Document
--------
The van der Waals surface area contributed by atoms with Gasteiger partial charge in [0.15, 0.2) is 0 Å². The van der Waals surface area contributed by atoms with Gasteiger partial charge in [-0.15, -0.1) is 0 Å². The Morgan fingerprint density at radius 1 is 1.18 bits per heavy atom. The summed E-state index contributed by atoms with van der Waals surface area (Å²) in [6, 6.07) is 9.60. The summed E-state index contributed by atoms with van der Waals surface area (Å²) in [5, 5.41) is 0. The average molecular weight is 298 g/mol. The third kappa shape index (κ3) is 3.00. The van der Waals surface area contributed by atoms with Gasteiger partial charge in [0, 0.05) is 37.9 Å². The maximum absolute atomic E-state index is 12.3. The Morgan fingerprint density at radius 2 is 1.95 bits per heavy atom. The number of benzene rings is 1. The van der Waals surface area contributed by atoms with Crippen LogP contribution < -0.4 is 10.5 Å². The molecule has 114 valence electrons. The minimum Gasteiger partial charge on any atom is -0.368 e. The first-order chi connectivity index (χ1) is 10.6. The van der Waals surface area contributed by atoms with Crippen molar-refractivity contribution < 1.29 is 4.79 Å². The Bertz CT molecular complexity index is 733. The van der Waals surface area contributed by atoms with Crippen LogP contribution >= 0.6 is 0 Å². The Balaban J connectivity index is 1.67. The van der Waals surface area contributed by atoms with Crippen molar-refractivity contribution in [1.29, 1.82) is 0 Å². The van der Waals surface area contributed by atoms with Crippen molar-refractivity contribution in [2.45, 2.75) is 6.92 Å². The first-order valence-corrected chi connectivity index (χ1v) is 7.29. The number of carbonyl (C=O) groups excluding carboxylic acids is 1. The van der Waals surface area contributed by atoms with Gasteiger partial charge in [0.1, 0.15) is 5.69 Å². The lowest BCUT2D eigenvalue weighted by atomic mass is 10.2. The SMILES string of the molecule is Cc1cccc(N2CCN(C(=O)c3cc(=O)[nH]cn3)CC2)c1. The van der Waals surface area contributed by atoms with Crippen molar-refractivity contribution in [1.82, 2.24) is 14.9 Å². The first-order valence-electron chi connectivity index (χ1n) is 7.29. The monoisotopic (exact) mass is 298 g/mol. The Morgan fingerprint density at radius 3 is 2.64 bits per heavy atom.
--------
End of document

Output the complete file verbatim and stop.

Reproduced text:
The van der Waals surface area contributed by atoms with Gasteiger partial charge in [0.15, 0.2) is 0 Å². The van der Waals surface area contributed by atoms with Gasteiger partial charge in [-0.15, -0.1) is 0 Å². The Morgan fingerprint density at radius 1 is 1.18 bits per heavy atom. The summed E-state index contributed by atoms with van der Waals surface area (Å²) in [6, 6.07) is 9.60. The summed E-state index contributed by atoms with van der Waals surface area (Å²) in [5, 5.41) is 0. The average molecular weight is 298 g/mol. The third kappa shape index (κ3) is 3.00. The van der Waals surface area contributed by atoms with Gasteiger partial charge in [0, 0.05) is 37.9 Å². The maximum absolute atomic E-state index is 12.3. The Morgan fingerprint density at radius 2 is 1.95 bits per heavy atom. The number of benzene rings is 1. The van der Waals surface area contributed by atoms with Crippen LogP contribution < -0.4 is 10.5 Å². The molecule has 114 valence electrons. The minimum Gasteiger partial charge on any atom is -0.368 e. The first-order chi connectivity index (χ1) is 10.6. The van der Waals surface area contributed by atoms with Crippen molar-refractivity contribution < 1.29 is 4.79 Å². The Bertz CT molecular complexity index is 733. The van der Waals surface area contributed by atoms with Crippen LogP contribution >= 0.6 is 0 Å². The Balaban J connectivity index is 1.67. The van der Waals surface area contributed by atoms with Crippen molar-refractivity contribution in [1.29, 1.82) is 0 Å². The van der Waals surface area contributed by atoms with Crippen molar-refractivity contribution in [2.45, 2.75) is 6.92 Å². The first-order valence-corrected chi connectivity index (χ1v) is 7.29. The number of carbonyl (C=O) groups excluding carboxylic acids is 1. The van der Waals surface area contributed by atoms with Gasteiger partial charge in [0.1, 0.15) is 5.69 Å². The lowest BCUT2D eigenvalue weighted by atomic mass is 10.2. The SMILES string of the molecule is Cc1cccc(N2CCN(C(=O)c3cc(=O)[nH]cn3)CC2)c1. The van der Waals surface area contributed by atoms with Crippen molar-refractivity contribution in [1.82, 2.24) is 14.9 Å². The first-order valence-electron chi connectivity index (χ1n) is 7.29. The monoisotopic (exact) mass is 298 g/mol. The Morgan fingerprint density at radius 3 is 2.64 bits per heavy atom.